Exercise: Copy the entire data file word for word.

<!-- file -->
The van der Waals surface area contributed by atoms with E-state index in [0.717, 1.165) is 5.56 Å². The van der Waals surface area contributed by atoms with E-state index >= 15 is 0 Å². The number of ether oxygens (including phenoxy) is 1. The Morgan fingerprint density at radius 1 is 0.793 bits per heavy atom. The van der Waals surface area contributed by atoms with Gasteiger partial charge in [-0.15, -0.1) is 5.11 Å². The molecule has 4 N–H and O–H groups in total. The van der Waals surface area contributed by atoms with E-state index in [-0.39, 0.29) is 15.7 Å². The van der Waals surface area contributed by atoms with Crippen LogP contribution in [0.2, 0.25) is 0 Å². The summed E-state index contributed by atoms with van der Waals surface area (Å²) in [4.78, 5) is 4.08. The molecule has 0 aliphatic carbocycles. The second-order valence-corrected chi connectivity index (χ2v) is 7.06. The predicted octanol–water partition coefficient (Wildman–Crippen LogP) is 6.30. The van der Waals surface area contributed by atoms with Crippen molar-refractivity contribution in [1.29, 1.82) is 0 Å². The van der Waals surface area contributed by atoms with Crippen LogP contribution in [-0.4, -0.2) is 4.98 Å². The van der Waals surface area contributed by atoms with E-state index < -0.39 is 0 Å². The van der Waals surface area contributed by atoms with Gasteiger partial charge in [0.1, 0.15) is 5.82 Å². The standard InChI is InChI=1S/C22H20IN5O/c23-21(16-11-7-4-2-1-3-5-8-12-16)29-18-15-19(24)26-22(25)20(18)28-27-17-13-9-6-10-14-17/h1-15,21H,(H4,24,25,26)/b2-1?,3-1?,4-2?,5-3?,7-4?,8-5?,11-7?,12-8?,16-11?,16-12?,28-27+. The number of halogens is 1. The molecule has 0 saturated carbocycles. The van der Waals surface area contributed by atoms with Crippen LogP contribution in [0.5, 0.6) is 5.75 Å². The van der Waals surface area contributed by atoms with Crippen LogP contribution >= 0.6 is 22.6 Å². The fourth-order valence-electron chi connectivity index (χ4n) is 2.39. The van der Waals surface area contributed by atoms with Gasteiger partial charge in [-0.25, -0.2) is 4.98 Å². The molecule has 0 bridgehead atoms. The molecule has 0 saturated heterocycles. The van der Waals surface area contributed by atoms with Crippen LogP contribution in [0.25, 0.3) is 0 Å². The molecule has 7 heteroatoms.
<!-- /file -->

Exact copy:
The van der Waals surface area contributed by atoms with E-state index in [0.717, 1.165) is 5.56 Å². The van der Waals surface area contributed by atoms with E-state index >= 15 is 0 Å². The number of ether oxygens (including phenoxy) is 1. The Morgan fingerprint density at radius 1 is 0.793 bits per heavy atom. The van der Waals surface area contributed by atoms with Gasteiger partial charge in [-0.15, -0.1) is 5.11 Å². The molecule has 4 N–H and O–H groups in total. The van der Waals surface area contributed by atoms with E-state index in [-0.39, 0.29) is 15.7 Å². The van der Waals surface area contributed by atoms with Crippen LogP contribution in [0.2, 0.25) is 0 Å². The summed E-state index contributed by atoms with van der Waals surface area (Å²) in [4.78, 5) is 4.08. The molecule has 0 aliphatic carbocycles. The second-order valence-corrected chi connectivity index (χ2v) is 7.06. The predicted octanol–water partition coefficient (Wildman–Crippen LogP) is 6.30. The van der Waals surface area contributed by atoms with Crippen molar-refractivity contribution in [1.29, 1.82) is 0 Å². The van der Waals surface area contributed by atoms with Crippen LogP contribution in [-0.4, -0.2) is 4.98 Å². The van der Waals surface area contributed by atoms with E-state index < -0.39 is 0 Å². The van der Waals surface area contributed by atoms with Gasteiger partial charge in [0.1, 0.15) is 5.82 Å². The standard InChI is InChI=1S/C22H20IN5O/c23-21(16-11-7-4-2-1-3-5-8-12-16)29-18-15-19(24)26-22(25)20(18)28-27-17-13-9-6-10-14-17/h1-15,21H,(H4,24,25,26)/b2-1?,3-1?,4-2?,5-3?,7-4?,8-5?,11-7?,12-8?,16-11?,16-12?,28-27+. The number of halogens is 1. The molecule has 0 saturated carbocycles. The van der Waals surface area contributed by atoms with Crippen LogP contribution in [0.5, 0.6) is 5.75 Å². The van der Waals surface area contributed by atoms with Crippen LogP contribution >= 0.6 is 22.6 Å². The fourth-order valence-electron chi connectivity index (χ4n) is 2.39. The van der Waals surface area contributed by atoms with Gasteiger partial charge in [-0.25, -0.2) is 4.98 Å². The molecule has 0 bridgehead atoms. The molecule has 0 saturated heterocycles. The van der Waals surface area contributed by atoms with Crippen LogP contribution in [0.25, 0.3) is 0 Å². The molecule has 7 heteroatoms.